Carl Sagan's Cosmos: Okay, so in the madcap world of astrophysics Sagan's hypotheses are probably all outmoded already. Right? So what? So is Ptolemy's Almagest and yet I still read it in college and gained benefit. The methods by which man came to his conclusions about the universe are worthy of contemplation; and, of course, worthy of more questions in light of our most current data. Cosmos is no exception. This series was the bomb! (looks around sheepishly, then raises hand, "question: who is the biggest PBS geek in the room"?) Classics are never outmoded.

Chespirito. This show was a mystery to me: Why would a grown Latin man in need of some excercise want to go on tv dressed like a racy little bumble bee number emblazoned with a big "CH" on his paunch. Subtitle it and put it on Trio; I'd watch it just to clarify my childhood mystery. I'd like to crack open a cold cerveza and figure this out. What the fuck was going on here? Why is everyone else laughing but me? I feel like I'm in a Fellini movie, but it is in Spanish and the sets are decidedly low rent. We'd all like to know what the people on that endless laugh track find so fucking hilarious.

Fame the TV Series: Why are there not repeats on VH1 of this show already? When you say low budget and high quality I think .. right here's where you start paying for it ... with pain ... and sweat. The show of young, artistic people struggling for their moment to shine is about as American as it gets and less cruel than Donald Trump's Apprentice, where sharky career advancement is all about crippling the competition. Whatever happened to that sexy cello player who wouldn't give anyone the time of day, Lori Singer. I was all about the emotional cellist yet frosty behaving Lori Singer back in the day. Yummy.

Cries and Whispers by Ingmar Bergman. If Black Stallion is the most beautifully shot film, then this is number two. All natural lighting. Bergman uses a fade to red to seperate scenes, mimicking the inner membrane of our eyelids. About as fucking intense as art can get. And halfway through this film about communication and treachery -- where the incessant ticking of an pocketwatch reminds us of time's passage -- Bergman dissolves a reconcilliation scene between two hard hearted sisters into Bach's Sarabande no. 5 in D minor. That's so fucking cool it hurts to just write it (*sips Cutty Sark to steady hisself*)

The Black Stallion: Those fabulous Copollas! This is perhaps the most beautiful filmed movie ever. From the point of view of a boy. The Black Stallion is really the restrictive society. Very 70s. The image of the horse adrift in the Pacific Ocean, a burning ship sinking in the background, and the boy, by pure instinct, snatching the floating rope as it passed, is straight out of Jung.

The Gore Vidal-Bill Buckley Debate-Fight It was in the heart of the 60s: the polarized political center of the 60s. The left and the right clash violently on national television. In the news division of a respectable network. Fuck! A classic. The country was divided in those days is an understatement. Excellent. Buckley is the Grandfather of the American conservative movement; Vidal the leading leftist rhetorician (lefties don't organize hierarchical movements, it goes against type). For a moment, our two leading intellectuals of our two political polarities went at it in a bareknuckled intellectual fistfight. Not since Burr shot Hamilton dead has there been so much political drama in The Republic. Was there something in the water in the late 60s, or was everyone just crezzzzy.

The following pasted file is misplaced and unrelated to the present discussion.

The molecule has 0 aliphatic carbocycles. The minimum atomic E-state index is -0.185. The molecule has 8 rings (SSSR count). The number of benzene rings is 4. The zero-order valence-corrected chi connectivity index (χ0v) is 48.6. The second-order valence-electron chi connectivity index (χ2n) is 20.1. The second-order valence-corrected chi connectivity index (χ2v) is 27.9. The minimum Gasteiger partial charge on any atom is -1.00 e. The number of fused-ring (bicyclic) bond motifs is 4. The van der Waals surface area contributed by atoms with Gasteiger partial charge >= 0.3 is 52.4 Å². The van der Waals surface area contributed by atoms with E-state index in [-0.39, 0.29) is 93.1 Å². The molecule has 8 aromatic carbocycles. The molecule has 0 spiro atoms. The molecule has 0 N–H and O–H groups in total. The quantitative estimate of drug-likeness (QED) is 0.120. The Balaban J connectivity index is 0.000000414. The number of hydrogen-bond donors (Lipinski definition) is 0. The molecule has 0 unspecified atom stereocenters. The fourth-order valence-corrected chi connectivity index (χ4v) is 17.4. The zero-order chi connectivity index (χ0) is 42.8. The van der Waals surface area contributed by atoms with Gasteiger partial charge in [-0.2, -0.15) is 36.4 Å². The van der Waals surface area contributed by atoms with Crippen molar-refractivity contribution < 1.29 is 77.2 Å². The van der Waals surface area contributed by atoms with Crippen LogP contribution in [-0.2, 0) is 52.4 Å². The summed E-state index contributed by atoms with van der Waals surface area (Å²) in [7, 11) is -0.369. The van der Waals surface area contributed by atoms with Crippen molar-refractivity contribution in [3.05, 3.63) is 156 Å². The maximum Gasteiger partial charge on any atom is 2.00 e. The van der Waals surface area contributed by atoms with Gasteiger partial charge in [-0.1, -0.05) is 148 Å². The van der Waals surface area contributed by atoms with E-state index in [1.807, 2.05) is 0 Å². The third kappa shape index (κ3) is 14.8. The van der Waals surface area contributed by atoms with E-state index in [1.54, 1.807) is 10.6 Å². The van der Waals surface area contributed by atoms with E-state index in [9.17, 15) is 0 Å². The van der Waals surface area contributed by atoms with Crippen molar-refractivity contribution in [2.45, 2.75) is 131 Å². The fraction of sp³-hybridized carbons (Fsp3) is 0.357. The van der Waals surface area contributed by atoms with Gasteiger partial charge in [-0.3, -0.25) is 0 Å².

Woody Allen's Teleplay: Don't Drink the Water. One of the most interesting experiments on television ever. Woody Allen directs and writes a teleplay starring Michael J Fox and the kid who played Blossom. Shaky handheld camera follows a grown Michael J. Fox as he slowly becomes involved with a bright but much younger woman. How the fuck did this get on American and not Parisian tv? Aren't we supposed to be puritainical? Did Woody Allen have so much juice back in the day that he could put on pedophilic Americana on network tv? Does the story sound familiar? Actually the story is tame, and inventive and very, very arty.

Kramer vs. Kramer. The first dramatic and fully articulated statement of the Baby Boomers achieving adulthood. A film of the first water. Young married couple breaks apart. They become two seperate people post sexual revolution. Wife leaves shallow workaholic husband and baby. Goes out West. Comes back revitalized. In the meantime, shallow husband defined by his work, like an Eisenhower-era man, like--probably--his father changes, grows. Welcome to 1978, motherfucker.

Husband fights custody. Bach and Vivaldi weave in and out of this drama that takes place, it seems, embroidered into the most poignant colors of Autumn in Central Park, from skeletal oranges to deep cloody oches and emerald greens. Those colors and Bach and Vivaldi accurately reflect the heightened emotion of the drama -- the decisive break from the previous Eisenhower-era, the divorce and emancipation of the Boomers in film.

And the courtroom scene where Meryl Streep slowly dissolves into tears offset bya forced composure (better than Jane Fonda in Klute) as Hoffman's lawyer vivisects her irresponibility -- her feminism, her 1978ness -- are among the best goddamned acting you ever will see. Kramer versus Kramer is as good as film gets.